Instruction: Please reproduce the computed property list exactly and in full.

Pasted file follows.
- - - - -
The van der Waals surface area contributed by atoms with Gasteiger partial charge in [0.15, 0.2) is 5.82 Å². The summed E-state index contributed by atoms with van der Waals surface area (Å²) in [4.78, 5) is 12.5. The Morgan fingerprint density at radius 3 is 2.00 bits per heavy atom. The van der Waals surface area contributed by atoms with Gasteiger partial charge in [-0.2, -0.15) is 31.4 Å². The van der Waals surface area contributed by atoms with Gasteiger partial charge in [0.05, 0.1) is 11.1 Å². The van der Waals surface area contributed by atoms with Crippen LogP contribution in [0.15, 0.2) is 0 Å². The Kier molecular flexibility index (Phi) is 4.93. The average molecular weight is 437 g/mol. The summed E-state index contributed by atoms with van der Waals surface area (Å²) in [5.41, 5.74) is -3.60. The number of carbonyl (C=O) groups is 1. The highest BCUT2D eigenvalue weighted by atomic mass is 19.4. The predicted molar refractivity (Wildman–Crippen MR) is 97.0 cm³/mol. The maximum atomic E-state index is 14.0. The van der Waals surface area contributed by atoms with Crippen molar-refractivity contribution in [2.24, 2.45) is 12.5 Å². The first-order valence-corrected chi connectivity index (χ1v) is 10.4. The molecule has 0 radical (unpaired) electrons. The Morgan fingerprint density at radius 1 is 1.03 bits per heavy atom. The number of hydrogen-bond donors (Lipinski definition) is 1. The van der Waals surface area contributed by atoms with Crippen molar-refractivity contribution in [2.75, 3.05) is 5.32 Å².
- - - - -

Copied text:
The van der Waals surface area contributed by atoms with Gasteiger partial charge in [0.15, 0.2) is 5.82 Å². The summed E-state index contributed by atoms with van der Waals surface area (Å²) in [4.78, 5) is 12.5. The Morgan fingerprint density at radius 3 is 2.00 bits per heavy atom. The van der Waals surface area contributed by atoms with Gasteiger partial charge in [-0.2, -0.15) is 31.4 Å². The van der Waals surface area contributed by atoms with Gasteiger partial charge in [0.05, 0.1) is 11.1 Å². The van der Waals surface area contributed by atoms with Crippen LogP contribution in [0.15, 0.2) is 0 Å². The Kier molecular flexibility index (Phi) is 4.93. The average molecular weight is 437 g/mol. The summed E-state index contributed by atoms with van der Waals surface area (Å²) in [5.41, 5.74) is -3.60. The number of carbonyl (C=O) groups is 1. The highest BCUT2D eigenvalue weighted by atomic mass is 19.4. The predicted molar refractivity (Wildman–Crippen MR) is 97.0 cm³/mol. The maximum atomic E-state index is 14.0. The van der Waals surface area contributed by atoms with Crippen molar-refractivity contribution in [2.24, 2.45) is 12.5 Å². The first-order valence-corrected chi connectivity index (χ1v) is 10.4. The molecule has 0 radical (unpaired) electrons. The Morgan fingerprint density at radius 1 is 1.03 bits per heavy atom. The number of hydrogen-bond donors (Lipinski definition) is 1. The van der Waals surface area contributed by atoms with Crippen molar-refractivity contribution in [2.75, 3.05) is 5.32 Å².